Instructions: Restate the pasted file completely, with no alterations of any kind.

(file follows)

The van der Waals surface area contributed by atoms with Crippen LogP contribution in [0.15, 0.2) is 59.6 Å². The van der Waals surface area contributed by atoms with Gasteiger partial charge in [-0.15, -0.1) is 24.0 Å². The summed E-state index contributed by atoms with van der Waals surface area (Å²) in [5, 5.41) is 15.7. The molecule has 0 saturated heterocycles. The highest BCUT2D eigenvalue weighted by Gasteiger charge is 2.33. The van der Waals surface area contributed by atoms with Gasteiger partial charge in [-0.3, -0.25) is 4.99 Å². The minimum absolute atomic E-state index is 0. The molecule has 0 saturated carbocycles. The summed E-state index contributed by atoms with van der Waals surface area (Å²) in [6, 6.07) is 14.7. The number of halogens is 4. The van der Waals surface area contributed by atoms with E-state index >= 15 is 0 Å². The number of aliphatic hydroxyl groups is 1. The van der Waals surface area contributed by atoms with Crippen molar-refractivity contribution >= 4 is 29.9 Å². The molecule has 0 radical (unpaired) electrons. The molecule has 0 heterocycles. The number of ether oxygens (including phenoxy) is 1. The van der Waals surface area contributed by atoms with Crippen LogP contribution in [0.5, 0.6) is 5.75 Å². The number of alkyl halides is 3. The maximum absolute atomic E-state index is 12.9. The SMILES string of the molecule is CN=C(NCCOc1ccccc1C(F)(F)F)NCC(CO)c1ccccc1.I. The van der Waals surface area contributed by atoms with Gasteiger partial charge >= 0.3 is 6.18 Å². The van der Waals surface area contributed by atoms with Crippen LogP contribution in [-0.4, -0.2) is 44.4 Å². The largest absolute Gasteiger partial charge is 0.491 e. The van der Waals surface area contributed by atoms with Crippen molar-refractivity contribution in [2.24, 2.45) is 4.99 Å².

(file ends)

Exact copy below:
The van der Waals surface area contributed by atoms with Crippen LogP contribution in [0.15, 0.2) is 59.6 Å². The van der Waals surface area contributed by atoms with Gasteiger partial charge in [-0.15, -0.1) is 24.0 Å². The summed E-state index contributed by atoms with van der Waals surface area (Å²) in [5, 5.41) is 15.7. The molecule has 0 saturated heterocycles. The highest BCUT2D eigenvalue weighted by Gasteiger charge is 2.33. The van der Waals surface area contributed by atoms with Gasteiger partial charge in [-0.3, -0.25) is 4.99 Å². The minimum absolute atomic E-state index is 0. The molecule has 0 saturated carbocycles. The summed E-state index contributed by atoms with van der Waals surface area (Å²) in [6, 6.07) is 14.7. The number of halogens is 4. The van der Waals surface area contributed by atoms with E-state index >= 15 is 0 Å². The number of aliphatic hydroxyl groups is 1. The van der Waals surface area contributed by atoms with Crippen molar-refractivity contribution >= 4 is 29.9 Å². The molecule has 0 radical (unpaired) electrons. The molecule has 0 heterocycles. The number of ether oxygens (including phenoxy) is 1. The van der Waals surface area contributed by atoms with Crippen LogP contribution in [0.5, 0.6) is 5.75 Å². The number of alkyl halides is 3. The maximum absolute atomic E-state index is 12.9. The SMILES string of the molecule is CN=C(NCCOc1ccccc1C(F)(F)F)NCC(CO)c1ccccc1.I. The van der Waals surface area contributed by atoms with Gasteiger partial charge >= 0.3 is 6.18 Å². The van der Waals surface area contributed by atoms with Crippen LogP contribution in [-0.4, -0.2) is 44.4 Å². The largest absolute Gasteiger partial charge is 0.491 e. The van der Waals surface area contributed by atoms with Crippen molar-refractivity contribution in [2.24, 2.45) is 4.99 Å².